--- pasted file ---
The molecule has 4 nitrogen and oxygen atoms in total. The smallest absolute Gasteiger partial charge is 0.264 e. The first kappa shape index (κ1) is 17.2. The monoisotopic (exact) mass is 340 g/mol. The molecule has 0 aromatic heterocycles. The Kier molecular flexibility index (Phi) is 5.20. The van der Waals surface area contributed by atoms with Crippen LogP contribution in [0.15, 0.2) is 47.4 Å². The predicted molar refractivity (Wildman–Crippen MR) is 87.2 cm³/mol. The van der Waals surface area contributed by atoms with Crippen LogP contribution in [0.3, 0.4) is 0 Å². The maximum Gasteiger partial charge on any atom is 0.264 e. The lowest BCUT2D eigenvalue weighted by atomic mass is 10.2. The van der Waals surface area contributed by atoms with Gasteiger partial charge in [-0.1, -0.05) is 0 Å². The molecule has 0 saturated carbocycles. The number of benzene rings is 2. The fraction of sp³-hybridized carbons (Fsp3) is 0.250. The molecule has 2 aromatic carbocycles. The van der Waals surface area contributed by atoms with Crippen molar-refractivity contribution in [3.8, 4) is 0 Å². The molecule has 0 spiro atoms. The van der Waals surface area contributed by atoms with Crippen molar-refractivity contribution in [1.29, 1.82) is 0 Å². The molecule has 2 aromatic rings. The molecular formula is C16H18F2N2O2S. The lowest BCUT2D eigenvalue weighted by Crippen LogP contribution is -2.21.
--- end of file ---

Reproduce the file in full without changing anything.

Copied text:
The molecule has 4 nitrogen and oxygen atoms in total. The smallest absolute Gasteiger partial charge is 0.264 e. The first kappa shape index (κ1) is 17.2. The monoisotopic (exact) mass is 340 g/mol. The molecule has 0 aromatic heterocycles. The Kier molecular flexibility index (Phi) is 5.20. The van der Waals surface area contributed by atoms with Crippen LogP contribution in [0.15, 0.2) is 47.4 Å². The predicted molar refractivity (Wildman–Crippen MR) is 87.2 cm³/mol. The van der Waals surface area contributed by atoms with Crippen LogP contribution in [0.3, 0.4) is 0 Å². The maximum Gasteiger partial charge on any atom is 0.264 e. The lowest BCUT2D eigenvalue weighted by atomic mass is 10.2. The van der Waals surface area contributed by atoms with Gasteiger partial charge in [-0.1, -0.05) is 0 Å². The molecule has 0 saturated carbocycles. The number of benzene rings is 2. The fraction of sp³-hybridized carbons (Fsp3) is 0.250. The molecule has 2 aromatic carbocycles. The van der Waals surface area contributed by atoms with Crippen molar-refractivity contribution in [3.8, 4) is 0 Å². The molecule has 0 spiro atoms. The van der Waals surface area contributed by atoms with Crippen molar-refractivity contribution in [1.29, 1.82) is 0 Å². The molecule has 2 aromatic rings. The molecular formula is C16H18F2N2O2S. The lowest BCUT2D eigenvalue weighted by Crippen LogP contribution is -2.21.